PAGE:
Published: 02nd August 2021
This 23-year-old LSE graduate won the Diana Award, along with two other awards in a week. Here's her story
Palak Sharma co-founded the Green Governance Initiative, a programme to train young people to work on Sustainable Development Goals and connect them with lawmakers to implement their ideas
It has been almost 24 years since a car accident killed Diana, Princess of Wales. Palak Sharma was born in the same year. "I'd have loved to have been part of a world where Princess Diana was still alive," she tells us. So, last week when she got to know that she was one of the recipients of the Diana Award, one of the highest honours in the world for young humanitarians, her happiness knew no bounds. But the honour doesn't end with that. Believe it or not, in the very same week, this young woman from Kota, Rajasthan, also won the Plan India Impact Award and the Bangladesh Digital Social Innovation Award for her work on period poverty, rural sanitation & sustainable development during COVID-19
So, what exactly does she do? A graduate of the London School of Economics, Palak is the co-founder of the Green Governance Initiative (GGI), a programme that trains young people to work on Sustainable Development Goals and connects them with lawmakers to implement their ideas. "I co-founded GGI in August 2019, right before I went to London to pursue my master's," says Palak, "Here, we try to bridge the gap between people of our age and lesser, who have stellar ideas, and connect them with Members of Parliament. We also train these young people on the UN's Sustainable Development Goals and put them through a one-month workshop where they interact with people working on the ground, to generate their own ideas. If that idea appeals to any MP, they will work along with these youngsters to make it a reality."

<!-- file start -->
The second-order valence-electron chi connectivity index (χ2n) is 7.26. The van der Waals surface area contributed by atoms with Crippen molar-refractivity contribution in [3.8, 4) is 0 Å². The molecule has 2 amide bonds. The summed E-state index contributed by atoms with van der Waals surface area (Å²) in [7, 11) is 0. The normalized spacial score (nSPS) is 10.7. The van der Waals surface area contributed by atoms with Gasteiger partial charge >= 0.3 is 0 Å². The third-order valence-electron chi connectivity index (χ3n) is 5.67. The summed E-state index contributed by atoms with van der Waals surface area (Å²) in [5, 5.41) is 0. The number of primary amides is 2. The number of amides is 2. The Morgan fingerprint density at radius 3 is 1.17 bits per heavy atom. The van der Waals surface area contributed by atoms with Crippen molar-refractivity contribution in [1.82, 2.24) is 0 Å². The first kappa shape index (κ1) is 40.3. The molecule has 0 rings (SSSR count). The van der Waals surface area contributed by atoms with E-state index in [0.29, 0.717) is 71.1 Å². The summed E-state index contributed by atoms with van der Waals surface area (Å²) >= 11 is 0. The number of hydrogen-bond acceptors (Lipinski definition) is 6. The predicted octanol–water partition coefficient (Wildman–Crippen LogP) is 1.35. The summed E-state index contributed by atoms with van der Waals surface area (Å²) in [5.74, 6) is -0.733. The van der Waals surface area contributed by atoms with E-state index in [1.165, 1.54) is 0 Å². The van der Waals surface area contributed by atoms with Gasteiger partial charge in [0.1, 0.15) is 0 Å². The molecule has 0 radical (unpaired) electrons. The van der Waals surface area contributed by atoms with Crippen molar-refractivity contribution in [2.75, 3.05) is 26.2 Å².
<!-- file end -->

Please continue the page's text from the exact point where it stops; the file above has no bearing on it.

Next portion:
She tells us how the idea came up. "When I was in the final year of my undergraduate degree in the University of Delhi, I had no opportunities to interact with lawmakers. I had several policy ideas and I wanted to interact with lawmakers to be able to implement them. While I thought this was going to be q difficult, I got in touch with Gajendra Singh Shekhawat, the MP who represents Jodhpur. This helped me understand how the system works and I was able to execute my idea on sanitation," she says. GGI currently has ten MPs on board. They have also trained around 3,500 youngsters. "Currently, we have people being trained by the MPs of Durg (in Chhattisgarh) and Churu (in Rajasthan)," she says.
Palak also goes on to add that the politicians in India are actually quite receptive to the ideas of the youth. "I realised, much later on, that I was more than welcome. So, through GGI, I am trying to bridge the whole communication gap," she says. She recalls how the training process was taken completely virtual even before the pandemic struck, as Palak had left for London right after she kickstarted the initiative. She says that she would set a timetable, trying to strike a balance between the time zones of both countries. "The only time when the participants met was in February 2020. That was the only offline workshop that we conducted," she says.